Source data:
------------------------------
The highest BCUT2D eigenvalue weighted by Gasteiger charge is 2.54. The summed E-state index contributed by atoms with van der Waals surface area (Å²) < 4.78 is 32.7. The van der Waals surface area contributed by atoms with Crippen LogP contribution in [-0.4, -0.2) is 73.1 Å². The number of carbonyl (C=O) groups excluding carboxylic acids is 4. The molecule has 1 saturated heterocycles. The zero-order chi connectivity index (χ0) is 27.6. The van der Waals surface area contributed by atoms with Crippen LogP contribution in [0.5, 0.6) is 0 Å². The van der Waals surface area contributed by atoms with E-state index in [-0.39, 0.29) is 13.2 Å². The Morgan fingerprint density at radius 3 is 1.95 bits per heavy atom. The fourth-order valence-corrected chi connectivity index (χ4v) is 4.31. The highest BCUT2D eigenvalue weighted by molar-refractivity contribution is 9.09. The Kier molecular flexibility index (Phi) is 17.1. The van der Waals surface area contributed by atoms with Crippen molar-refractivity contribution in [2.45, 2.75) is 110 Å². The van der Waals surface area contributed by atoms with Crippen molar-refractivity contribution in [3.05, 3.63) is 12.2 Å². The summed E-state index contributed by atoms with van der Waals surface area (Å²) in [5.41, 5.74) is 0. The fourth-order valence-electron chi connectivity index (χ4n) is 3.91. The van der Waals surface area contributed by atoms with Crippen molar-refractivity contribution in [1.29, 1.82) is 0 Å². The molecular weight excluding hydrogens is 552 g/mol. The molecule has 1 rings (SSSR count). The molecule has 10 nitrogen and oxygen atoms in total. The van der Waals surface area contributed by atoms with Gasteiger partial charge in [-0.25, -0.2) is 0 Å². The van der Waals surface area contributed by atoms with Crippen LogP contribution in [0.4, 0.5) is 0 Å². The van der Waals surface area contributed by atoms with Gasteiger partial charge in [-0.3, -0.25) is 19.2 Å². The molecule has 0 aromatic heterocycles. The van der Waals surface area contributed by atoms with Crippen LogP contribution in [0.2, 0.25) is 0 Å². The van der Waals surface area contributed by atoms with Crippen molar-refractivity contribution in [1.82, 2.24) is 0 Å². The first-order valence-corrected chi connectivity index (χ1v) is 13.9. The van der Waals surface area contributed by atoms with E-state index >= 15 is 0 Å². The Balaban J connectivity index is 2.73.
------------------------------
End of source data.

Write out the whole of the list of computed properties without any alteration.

The highest BCUT2D eigenvalue weighted by Gasteiger charge is 2.54. The summed E-state index contributed by atoms with van der Waals surface area (Å²) < 4.78 is 32.7. The van der Waals surface area contributed by atoms with Crippen LogP contribution in [-0.4, -0.2) is 73.1 Å². The number of carbonyl (C=O) groups excluding carboxylic acids is 4. The molecule has 1 saturated heterocycles. The zero-order chi connectivity index (χ0) is 27.6. The van der Waals surface area contributed by atoms with Crippen LogP contribution in [0.5, 0.6) is 0 Å². The van der Waals surface area contributed by atoms with E-state index in [-0.39, 0.29) is 13.2 Å². The Morgan fingerprint density at radius 3 is 1.95 bits per heavy atom. The fourth-order valence-corrected chi connectivity index (χ4v) is 4.31. The highest BCUT2D eigenvalue weighted by molar-refractivity contribution is 9.09. The Kier molecular flexibility index (Phi) is 17.1. The van der Waals surface area contributed by atoms with Crippen molar-refractivity contribution in [2.45, 2.75) is 110 Å². The van der Waals surface area contributed by atoms with Crippen molar-refractivity contribution in [3.05, 3.63) is 12.2 Å². The summed E-state index contributed by atoms with van der Waals surface area (Å²) in [5.41, 5.74) is 0. The fourth-order valence-electron chi connectivity index (χ4n) is 3.91. The van der Waals surface area contributed by atoms with Crippen molar-refractivity contribution in [1.29, 1.82) is 0 Å². The molecular weight excluding hydrogens is 552 g/mol. The molecule has 1 rings (SSSR count). The molecule has 10 nitrogen and oxygen atoms in total. The van der Waals surface area contributed by atoms with Gasteiger partial charge in [-0.25, -0.2) is 0 Å². The van der Waals surface area contributed by atoms with Crippen LogP contribution in [0.4, 0.5) is 0 Å². The van der Waals surface area contributed by atoms with Gasteiger partial charge in [-0.3, -0.25) is 19.2 Å². The molecule has 0 aromatic heterocycles. The van der Waals surface area contributed by atoms with Crippen LogP contribution in [0.2, 0.25) is 0 Å². The van der Waals surface area contributed by atoms with Crippen molar-refractivity contribution in [1.82, 2.24) is 0 Å². The first-order valence-corrected chi connectivity index (χ1v) is 13.9. The van der Waals surface area contributed by atoms with E-state index >= 15 is 0 Å². The Balaban J connectivity index is 2.73.